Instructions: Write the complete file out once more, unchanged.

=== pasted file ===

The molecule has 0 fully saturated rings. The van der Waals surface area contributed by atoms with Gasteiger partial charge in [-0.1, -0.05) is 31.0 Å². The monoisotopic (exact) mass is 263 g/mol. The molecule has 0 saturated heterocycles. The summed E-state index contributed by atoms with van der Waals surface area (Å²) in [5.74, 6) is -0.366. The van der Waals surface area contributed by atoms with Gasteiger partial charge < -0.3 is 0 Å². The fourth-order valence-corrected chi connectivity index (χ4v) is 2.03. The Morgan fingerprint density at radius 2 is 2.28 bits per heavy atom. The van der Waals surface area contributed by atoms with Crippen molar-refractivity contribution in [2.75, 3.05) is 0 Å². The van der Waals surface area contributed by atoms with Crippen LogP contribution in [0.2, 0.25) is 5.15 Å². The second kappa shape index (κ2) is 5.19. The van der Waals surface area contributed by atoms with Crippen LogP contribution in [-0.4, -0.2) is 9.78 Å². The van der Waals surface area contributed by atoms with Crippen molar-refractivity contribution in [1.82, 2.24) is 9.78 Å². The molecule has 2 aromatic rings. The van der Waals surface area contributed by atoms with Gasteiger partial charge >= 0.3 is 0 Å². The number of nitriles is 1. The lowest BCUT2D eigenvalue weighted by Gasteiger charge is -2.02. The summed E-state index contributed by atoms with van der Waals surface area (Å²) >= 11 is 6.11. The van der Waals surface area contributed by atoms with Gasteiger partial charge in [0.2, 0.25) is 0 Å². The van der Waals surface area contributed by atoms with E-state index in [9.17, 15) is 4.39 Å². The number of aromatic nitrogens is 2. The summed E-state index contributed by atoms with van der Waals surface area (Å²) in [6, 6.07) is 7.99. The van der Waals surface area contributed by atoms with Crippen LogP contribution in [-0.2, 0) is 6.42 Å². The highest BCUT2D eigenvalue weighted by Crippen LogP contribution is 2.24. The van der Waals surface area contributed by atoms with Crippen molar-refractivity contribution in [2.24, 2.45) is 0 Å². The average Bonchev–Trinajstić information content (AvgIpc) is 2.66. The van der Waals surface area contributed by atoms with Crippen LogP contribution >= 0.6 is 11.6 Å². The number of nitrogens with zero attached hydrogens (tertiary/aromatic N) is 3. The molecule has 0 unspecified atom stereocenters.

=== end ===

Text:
The molecule has 0 fully saturated rings. The van der Waals surface area contributed by atoms with Gasteiger partial charge in [-0.1, -0.05) is 31.0 Å². The monoisotopic (exact) mass is 263 g/mol. The molecule has 0 saturated heterocycles. The summed E-state index contributed by atoms with van der Waals surface area (Å²) in [5.74, 6) is -0.366. The van der Waals surface area contributed by atoms with Gasteiger partial charge < -0.3 is 0 Å². The fourth-order valence-corrected chi connectivity index (χ4v) is 2.03. The Morgan fingerprint density at radius 2 is 2.28 bits per heavy atom. The van der Waals surface area contributed by atoms with Crippen molar-refractivity contribution in [2.75, 3.05) is 0 Å². The van der Waals surface area contributed by atoms with Crippen LogP contribution in [0.2, 0.25) is 5.15 Å². The second kappa shape index (κ2) is 5.19. The van der Waals surface area contributed by atoms with Crippen LogP contribution in [-0.4, -0.2) is 9.78 Å². The van der Waals surface area contributed by atoms with Crippen molar-refractivity contribution in [1.82, 2.24) is 9.78 Å². The molecule has 2 aromatic rings. The van der Waals surface area contributed by atoms with Gasteiger partial charge >= 0.3 is 0 Å². The number of nitriles is 1. The lowest BCUT2D eigenvalue weighted by Gasteiger charge is -2.02. The summed E-state index contributed by atoms with van der Waals surface area (Å²) >= 11 is 6.11. The van der Waals surface area contributed by atoms with Gasteiger partial charge in [0.2, 0.25) is 0 Å². The van der Waals surface area contributed by atoms with E-state index in [9.17, 15) is 4.39 Å². The number of aromatic nitrogens is 2. The summed E-state index contributed by atoms with van der Waals surface area (Å²) in [6, 6.07) is 7.99. The van der Waals surface area contributed by atoms with Crippen LogP contribution in [-0.2, 0) is 6.42 Å². The highest BCUT2D eigenvalue weighted by Crippen LogP contribution is 2.24. The van der Waals surface area contributed by atoms with Crippen molar-refractivity contribution in [2.24, 2.45) is 0 Å². The average Bonchev–Trinajstić information content (AvgIpc) is 2.66. The van der Waals surface area contributed by atoms with Crippen LogP contribution >= 0.6 is 11.6 Å². The number of nitrogens with zero attached hydrogens (tertiary/aromatic N) is 3. The molecule has 0 unspecified atom stereocenters.